This year I decided to take my WWI Poetry Activity a step further. In years past, towards the end of the WWI unit we completed the linked handout together in class. By this time the students were well versed in the horrors of this war (from the poison gas to the machine guns to trench foot). Based upon all of this information students were to write a poem from the perspective of a WWI soldier. It has always been a great assignment. I already shared the most memorable poem written by a student.
In 2000, I decided that I wanted to publish some of their poems on my classroom web site. I did not have time to actually teach them how to make a web page, so I asked students to e-mail me their poems or type them in on one of my classroom computers. I then copy and pasted them and put them on html page in Dreamweaver. I repeated that time consuming process several times. Students shared their poems with their parents and family members outside of the area and it was generally well received. I once showed this project off to some teachers at a “general” technology presentation I did and was asked how I did it. I knew as soon as I started that I had lost most of them. They weren’t web designers and they did have the time to become one.
Due to time constraints I dropped the publishing aspect of the poetry assignment in the last couple years. This time around however, I had a new plan. It was time to put that publishing power into the hands of the students (a la Web 2.0). The basic assignment remained the same, but now the students type their poems directly into a wiki I set up at Wikispaces for the project. Then to take it a step further, I had them find five images from World War I and integrate them into the poem.
Here is the basic lesson plan.
- Conduct my WWI Poetry lesson plan (the same one I’ve done for years). Assign the poem to be finished by the end of the week. The rest of the week I did other lessons.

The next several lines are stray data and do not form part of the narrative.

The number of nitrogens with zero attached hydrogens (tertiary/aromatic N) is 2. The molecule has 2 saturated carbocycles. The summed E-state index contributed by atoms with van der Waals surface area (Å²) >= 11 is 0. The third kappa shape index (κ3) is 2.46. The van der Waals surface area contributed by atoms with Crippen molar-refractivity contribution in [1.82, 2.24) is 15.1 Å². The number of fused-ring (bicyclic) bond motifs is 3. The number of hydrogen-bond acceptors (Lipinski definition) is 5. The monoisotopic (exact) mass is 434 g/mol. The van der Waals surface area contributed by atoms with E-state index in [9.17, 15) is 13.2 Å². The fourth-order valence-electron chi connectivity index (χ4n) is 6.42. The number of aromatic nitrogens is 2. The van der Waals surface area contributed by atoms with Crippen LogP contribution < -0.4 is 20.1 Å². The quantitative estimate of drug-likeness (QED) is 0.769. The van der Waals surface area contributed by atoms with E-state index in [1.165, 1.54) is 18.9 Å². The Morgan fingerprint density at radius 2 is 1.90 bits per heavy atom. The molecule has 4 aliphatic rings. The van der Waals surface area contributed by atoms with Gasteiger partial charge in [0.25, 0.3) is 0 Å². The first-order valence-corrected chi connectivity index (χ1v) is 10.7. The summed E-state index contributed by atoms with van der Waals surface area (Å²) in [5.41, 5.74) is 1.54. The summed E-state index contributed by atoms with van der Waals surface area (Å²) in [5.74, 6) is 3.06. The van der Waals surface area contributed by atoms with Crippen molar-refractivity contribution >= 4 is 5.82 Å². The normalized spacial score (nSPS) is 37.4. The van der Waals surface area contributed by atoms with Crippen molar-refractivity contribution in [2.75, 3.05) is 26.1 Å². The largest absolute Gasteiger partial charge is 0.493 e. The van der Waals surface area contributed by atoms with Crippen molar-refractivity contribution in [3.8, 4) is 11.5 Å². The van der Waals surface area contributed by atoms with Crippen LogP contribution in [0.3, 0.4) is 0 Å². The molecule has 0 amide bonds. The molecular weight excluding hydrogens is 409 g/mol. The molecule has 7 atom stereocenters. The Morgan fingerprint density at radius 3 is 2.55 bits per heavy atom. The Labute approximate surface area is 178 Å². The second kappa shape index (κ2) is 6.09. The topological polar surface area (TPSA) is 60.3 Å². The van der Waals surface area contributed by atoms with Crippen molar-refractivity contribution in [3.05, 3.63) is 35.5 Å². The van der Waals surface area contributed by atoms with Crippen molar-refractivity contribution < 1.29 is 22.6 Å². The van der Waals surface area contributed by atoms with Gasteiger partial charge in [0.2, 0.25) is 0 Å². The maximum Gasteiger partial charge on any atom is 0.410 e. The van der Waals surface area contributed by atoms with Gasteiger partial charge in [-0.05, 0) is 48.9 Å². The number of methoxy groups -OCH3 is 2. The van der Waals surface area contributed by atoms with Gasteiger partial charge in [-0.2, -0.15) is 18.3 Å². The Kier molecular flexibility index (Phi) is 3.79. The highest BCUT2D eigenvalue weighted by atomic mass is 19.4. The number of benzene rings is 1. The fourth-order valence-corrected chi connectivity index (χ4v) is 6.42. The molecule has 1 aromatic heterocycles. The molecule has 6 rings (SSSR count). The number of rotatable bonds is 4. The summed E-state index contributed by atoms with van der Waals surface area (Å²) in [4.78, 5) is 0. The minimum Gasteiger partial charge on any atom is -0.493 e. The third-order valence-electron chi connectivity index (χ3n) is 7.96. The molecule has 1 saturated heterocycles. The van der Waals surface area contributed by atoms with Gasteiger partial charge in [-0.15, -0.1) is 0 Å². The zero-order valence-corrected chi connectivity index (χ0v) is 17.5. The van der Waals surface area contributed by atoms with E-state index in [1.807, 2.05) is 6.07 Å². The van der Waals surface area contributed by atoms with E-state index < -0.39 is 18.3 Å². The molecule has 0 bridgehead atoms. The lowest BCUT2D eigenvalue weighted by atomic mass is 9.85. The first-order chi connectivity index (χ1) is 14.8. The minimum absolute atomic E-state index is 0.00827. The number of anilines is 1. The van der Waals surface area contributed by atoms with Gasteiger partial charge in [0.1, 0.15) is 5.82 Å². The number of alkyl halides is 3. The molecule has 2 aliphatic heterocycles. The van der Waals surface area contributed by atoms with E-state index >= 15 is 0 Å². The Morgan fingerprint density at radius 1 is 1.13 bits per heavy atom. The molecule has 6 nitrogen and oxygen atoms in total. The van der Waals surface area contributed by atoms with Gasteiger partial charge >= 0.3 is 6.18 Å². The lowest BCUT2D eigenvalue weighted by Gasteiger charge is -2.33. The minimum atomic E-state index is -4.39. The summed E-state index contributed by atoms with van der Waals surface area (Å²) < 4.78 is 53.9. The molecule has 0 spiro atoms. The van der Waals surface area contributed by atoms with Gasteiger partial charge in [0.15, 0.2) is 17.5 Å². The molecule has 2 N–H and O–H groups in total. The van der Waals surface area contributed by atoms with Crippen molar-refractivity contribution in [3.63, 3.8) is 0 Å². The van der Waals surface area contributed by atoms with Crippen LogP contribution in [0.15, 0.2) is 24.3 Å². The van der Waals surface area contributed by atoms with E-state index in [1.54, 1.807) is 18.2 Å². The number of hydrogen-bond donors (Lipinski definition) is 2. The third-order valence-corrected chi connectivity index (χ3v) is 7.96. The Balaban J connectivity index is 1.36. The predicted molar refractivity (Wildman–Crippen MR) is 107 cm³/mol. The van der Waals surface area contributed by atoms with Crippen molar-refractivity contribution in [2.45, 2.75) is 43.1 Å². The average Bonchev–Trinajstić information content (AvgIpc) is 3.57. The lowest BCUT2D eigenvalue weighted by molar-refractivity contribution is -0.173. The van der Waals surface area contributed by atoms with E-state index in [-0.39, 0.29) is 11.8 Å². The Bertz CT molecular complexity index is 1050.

- After I checked off the poem, we went to the computer lab for two days. A good chunk of the first day was spent getting the students signed up with Wikispaces and into my WWI Poetry Wiki (I’ll discuss the logistics of this another time).
- Next students typed their poems into a page I set up for each student (I just typed their names and made them links). Many of the students had e-mailed their poems to themselves so this was a quick process for most students.
- Most of the second day was spent sifting through hundreds of photographs, propaganda posters, and paintings from WWI.
- Finally they posted the pictures in their poems. Some did not finish in class and had to finish it up at home.
- The final aspect had them read each others poems. We finished with a short class discussion.
I know this lesson is not ground breaking, but it is cool none-the-less. I think lessons like this is a good first step for many teachers who might be overwhelmed and not quite ready for a larger scale project. I also intend to do a couple other wiki-based projects with this group that will be a bit more complex. This project essentially gave them a wiki primer and got them Wikispaces accounts that they can use in the future projects. The biggest hassle ended up having to use old technology. Our lab still runs OS9 (won’t run OSX) and none of the available browsers support the visual editor in Wikispaces, something I didn’t realize until I had 35 kids trying to get it work. Fortunately, brand new computers have been ordered and will be ready for use in the next month!
Wikis (and blogs) allow students to publish for a world wide audience without actually spending a lot of time on technology. I spent only moments instructing them how to use the wiki.
Want to see the World War I Poetry/Visualization Project? Here it is.